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Rory McIlroy's thrilling form has Europe's Ryder rivals on back foot


Moment of glory: Rory McIlroy embraces caddie JP Fitzgerald after sinking the putt to clinch his fourth Major at Valhalla

Moment of glory: Rory McIlroy embraces caddie JP Fitzgerald after sinking the putt to clinch his fourth Major at Valhalla

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Moment of glory: Rory McIlroy embraces caddie JP Fitzgerald after sinking the putt to clinch his fourth Major at Valhalla

Rory McIlroy has got the Americans running scared. The US Ryder Cup captain, Tom Watson, said it all: "I wish he was on my team." The deference, respect and indeed fear engendered by the name Rory McIlroy is a thing to behold. It is not just that he wins, but how he wins that is reshaping golf's parameters.

The PGA Championship victory at Valhalla was his second Major triumph in a month, and the most dramatic of the four he has tabled at the age of 25. Snaps of him holding the Wanamaker Trophy and the Claret Jug in the Valhalla club house captured the dawn of the post Tiger era.

As Watson observed, McIlroy knows it, and so do his rivals. With nine holes to play McIlroy was in new territory, three shots adrift. His three previous Major wins came on the back of huge 54-hole leads.

Here he needed to reel in three players going away from the field, Phil Mickelson, Rickie Fowler and Henrik Stenson, and he did with a shot to spare.

McIlroy said: "Satisfaction and joy are the two biggest things. Satisfaction I was able to win and the manner in which I won, and joy that I have kept this run going.

"I said at the Open that I wanted to keep moving forward, I wanted to win more. I was able to back that victory up with a win at the Bridgestone and I came here to Valhalla and did it all over again.

"To win the way that I did, I know I can do it now. I was standing on the 10th fairway three behind and to know I can come back from that and shoot 32 on the back nine of a Major and win is something that will stand with me for the rest of my career."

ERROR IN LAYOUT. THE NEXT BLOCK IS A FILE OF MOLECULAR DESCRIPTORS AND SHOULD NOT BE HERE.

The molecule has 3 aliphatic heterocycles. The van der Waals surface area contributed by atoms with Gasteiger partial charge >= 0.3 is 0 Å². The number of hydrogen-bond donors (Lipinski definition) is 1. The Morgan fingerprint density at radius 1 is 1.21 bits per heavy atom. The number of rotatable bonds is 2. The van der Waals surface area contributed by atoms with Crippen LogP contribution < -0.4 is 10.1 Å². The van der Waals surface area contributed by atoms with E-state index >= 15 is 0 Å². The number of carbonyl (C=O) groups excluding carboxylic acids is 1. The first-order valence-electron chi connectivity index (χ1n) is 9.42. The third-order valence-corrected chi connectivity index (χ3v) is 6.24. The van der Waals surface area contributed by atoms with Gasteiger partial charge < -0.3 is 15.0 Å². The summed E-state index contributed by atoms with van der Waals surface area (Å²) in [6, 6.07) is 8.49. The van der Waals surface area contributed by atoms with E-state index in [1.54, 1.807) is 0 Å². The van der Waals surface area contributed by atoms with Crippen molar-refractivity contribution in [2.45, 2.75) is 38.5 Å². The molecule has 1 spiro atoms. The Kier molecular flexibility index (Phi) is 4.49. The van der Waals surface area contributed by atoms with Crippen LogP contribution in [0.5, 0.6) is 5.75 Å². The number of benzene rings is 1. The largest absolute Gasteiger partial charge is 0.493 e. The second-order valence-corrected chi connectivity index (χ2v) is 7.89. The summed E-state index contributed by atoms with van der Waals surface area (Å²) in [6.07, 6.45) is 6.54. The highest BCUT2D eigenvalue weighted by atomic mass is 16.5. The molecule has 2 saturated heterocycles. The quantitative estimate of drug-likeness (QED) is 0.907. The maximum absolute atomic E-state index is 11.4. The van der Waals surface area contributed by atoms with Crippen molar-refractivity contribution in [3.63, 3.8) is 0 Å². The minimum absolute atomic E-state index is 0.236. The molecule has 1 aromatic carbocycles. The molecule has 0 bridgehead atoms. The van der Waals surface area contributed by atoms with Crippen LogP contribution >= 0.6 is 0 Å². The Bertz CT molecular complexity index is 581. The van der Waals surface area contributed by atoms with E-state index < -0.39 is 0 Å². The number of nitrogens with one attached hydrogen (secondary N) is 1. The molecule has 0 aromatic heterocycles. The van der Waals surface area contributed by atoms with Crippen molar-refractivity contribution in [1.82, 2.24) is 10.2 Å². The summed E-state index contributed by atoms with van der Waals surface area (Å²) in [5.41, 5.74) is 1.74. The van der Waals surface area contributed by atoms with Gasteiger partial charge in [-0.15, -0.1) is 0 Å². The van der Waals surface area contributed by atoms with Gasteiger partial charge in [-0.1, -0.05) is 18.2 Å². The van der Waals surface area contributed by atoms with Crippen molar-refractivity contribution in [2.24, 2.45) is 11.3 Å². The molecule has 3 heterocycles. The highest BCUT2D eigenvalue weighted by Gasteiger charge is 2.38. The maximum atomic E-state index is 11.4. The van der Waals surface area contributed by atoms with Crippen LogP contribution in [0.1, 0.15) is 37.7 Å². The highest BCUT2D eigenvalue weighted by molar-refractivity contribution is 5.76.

Asked if he considered not finishing his round on Sunday night as he was playing the 18th hole in near darkness following an earlier rain delay, McIlroy added: "No, I wanted to win this thing and get out of here! It was very tough with the bunker shot and the depth perception so I decided to just chunk it out there, take my two putts and run."

The man with the best view in the house, his caddie JP Fitzgerald, universally known as JP, was left as awestruck as the rest of us. "Seeing the guys 15 under was what kick-started him. If you don't respond you're beaten.

"He's always handled himself well even when he was 19 but I guess he's got better when things aren't going his way. He's a big star now. The 3-wood on the 10 was a favourite shot, and when the putt went in at 17 that was it."

Fitzgerald agrees with his boss about the calibre of result. "That was his best win. Every win is special but when you are three behind with three guys in front of you and nine holes to go you really have to step it up. He was five under for the last 12. He managed to pull it off again."

The aura of invincibility is already penetrating the field. Colin Montgomerie, who made the cut at Valhalla after qualifying via his senior PGA triumph, echoed the famous eulogy he once made to Woods.

He said: "Rory is in that state right now. We all know that.

"He's playing a different course, not just to me but to everybody else out there. He is the best player in the world. I said that before he won Bridgestone, if he plays his best here he will win. You don't need to look at the scoreboard."

For Mickelson it was yet another second place at a Major.

After a closing 66 which sealed his place on the US Ryder Cup team, Mickelson added: "It was fun to get back back in the mix and feel the pressure. I just ran out of steam after 12 holes.

"I wasn't really firing on all cylinders but making some key putts and had a nice round going. After that birdie on 11 I thought if I could get one or two more I would be right there and it was a costly bogey on 16 in the end.

"I am disappointed in the outcome, if I could have finished the last five or six holes strongly it could have flipped the way I feel about the whole year."

Fowler, who came third, has now finished fifth, second, second and third in the year's four Majors but acknowledged that Sunday was the first real chance he had to win.

"This is the first one that hurts," Fowler said. "I played well to put myself in a good position and unfortunately just made a couple of bad swings on the back nine that put me in bad positions.

"The performances in the majors is something I can be proud of but Rory has been a deserving champion every time. We will see if we can get one away from him at some point."

Swede Stenson was left to rue a three-putt on the 14th but said: " It must have been a great championship to watch on television or out there on the course.

"I was part of it. I'm happy with that. I gave it my best effort. I was four shots back when we started and gave it a good go."

Belfast Telegraph